To win a World Title, surfing well at Teahupo'o is critical. Three-time champ Mick Fanning should know.
In 2007, Mick won his first World Title. He also finished second at the Billabong Pro Tahiti. In 2012, he won the contest. Then, in 2013, he placed third at Teahupo'o and went on to win a final time.
But Fanning didn't grow up a Teahupo'o guy.
Mick's forte was in right-hand points, and as he was rebuilding after a hamstring injury in 2003 he knew that if he was ever going to have a shot at the top he'd have to reckon with the Tahitian monster who's name translates to "Wall of Skulls."
"Tahiti's a tricky venue to do well at, even for the very best guys," Fanning said enroute to his 2012 victory. "At a venue where one big barrel can turn a heat, there's always going to be upsets. So, the biggest challenge is making sure you're on the best waves in the heat and you get yourself nice and deep in that barrel."
Fanning committed himself to the left-handed slab. He took trips there between events, worked with local talent to better understand the nuances of the reef, and essentially trained himself to be one of the better Teahupo'o surfers on tour.
Filipe Toledo has apparently pursued the same path.
Passing on the opportunity to compete for a third US Open win last weekend, he bailed to French Polynesia to chase swell and work through the only apparent hitch in his CT giddy up.
"That was something that we planed last-minute," said Toledo from Tahiti. "We looked at the swell and it looked really good, so we came a few days early and got really familiar with the line up."
Currently atop the leaderboard with two victories this year -- the Oi Rio Pro and Corona Open J-bay -- he traded the QS points and fortune and glory for potentially something more meaningful.
Historically, Huntington's been good to Toledo. He exploded onto the scene in 2011, winning the U.S. Open Pro Junior. He's since gone on to win the main event twice, in the process establishing himself as the best small-wave surfer in the world.
Tahiti, not so much.
Since joining the Championship Tour in 2013, he's finished with three 25th place results and had to sit one contest out due to injury. His best result came in 2015, finishing in 9th place after being knocked out by Italo Ferreira in Round 5.
It may have been his best contest finish, but he exited the round with an unsatisfying total heat score of 0.0. It was a low point in an otherwise stratospheric young career, but today it's just motivation.
"I spent a lot of time out here and it's definitely something that I need to improve on," added Toledo. "Those big barrels, especially on the left."
Look no further than Adriano de Souza and his commitment to Pipeline in 2015, which resulted in a world title.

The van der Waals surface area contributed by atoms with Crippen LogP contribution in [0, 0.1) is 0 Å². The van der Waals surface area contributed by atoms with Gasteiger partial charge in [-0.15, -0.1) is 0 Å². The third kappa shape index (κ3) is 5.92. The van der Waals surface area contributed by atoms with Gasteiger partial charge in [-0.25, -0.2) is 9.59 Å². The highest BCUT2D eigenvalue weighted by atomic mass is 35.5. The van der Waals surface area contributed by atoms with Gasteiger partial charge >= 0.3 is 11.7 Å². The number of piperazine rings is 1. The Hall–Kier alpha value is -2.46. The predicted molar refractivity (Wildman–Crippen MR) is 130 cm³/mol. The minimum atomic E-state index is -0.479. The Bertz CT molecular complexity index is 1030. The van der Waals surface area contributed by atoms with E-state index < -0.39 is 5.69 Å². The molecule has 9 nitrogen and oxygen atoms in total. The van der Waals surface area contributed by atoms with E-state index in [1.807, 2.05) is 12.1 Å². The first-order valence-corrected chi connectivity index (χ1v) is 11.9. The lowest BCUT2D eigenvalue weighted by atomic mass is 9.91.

"I say to myself, ‘I have to run faster than those guys, I have to wake up earlier than those guys, I have to do everything better than those guys.' A championship is made up of tiny details," said De Souza in an interview with sponsor Red Bull shortly after clinching the title in Hawaii.
In 2013, De Souza had approached Pipeline specialist Jamie O'Brien to see if he would be interesting in helping him improve his skills at the Banzai reef. O'Brien agreed, which proved to be a key moment in De Souza's development as a world champion.
"It meant so much to me, and still does," said De Souza. "I give so much credit to Jamie for opening up his house to me, I couldn't have done this without him."
Now it's Toledo's turn to tell that story. Last week, while he could have been hopping around in Huntington, instead he was spinning and taking off under the ledge on a head-turning bomb.
"I was hanging with Matahi Drollet, he has a pretty good set up right by the ocean," Toledo explained from Tahiti. "So we had the boat, we had the skis, and we got to surf a lot of different waves. But especially Teahupo'o."
Sacrificing his back to the reef, a wipeout which has since earned him serious Instagram credibility, his dedication to improving at the End of the Road is unquestionable.
During one of the last Teahupo'o contests, WSL commentator Martin Potter noted that Toledo was simply too good of a surfer not to overcome his Tahitian hurdle at some point in his maturation.
Now, not only has he spent the last week getting laps in, but he also reportedly made a sneaky strike trip to Tahiti April. He's clearly putting in the work.
Currently, the extended forecast for Teahupo'o doesn't show any Code Red swell events on the horizon, a factor that could play into Toledo's hands as he's riding with newfound confidence and conviction.
Surfline reports that a new SSW swell is expected to start building in late the day on Saturday and "may start to show itself before dark with occasional slightly bigger waves." This could potentially provide overhead surf on Sunday and Monday.
There is another round of swell setting up for Aug 16-19. The Tahiti Pro waiting period runs from Aug 10-21.
Will this be the year Filipe's trouble in Tahiti ends?
Watch the Tahiti Pro on our WSL channels -- website, mobile apps and smart TVs -- and also on Facebook, as we have done for previous events.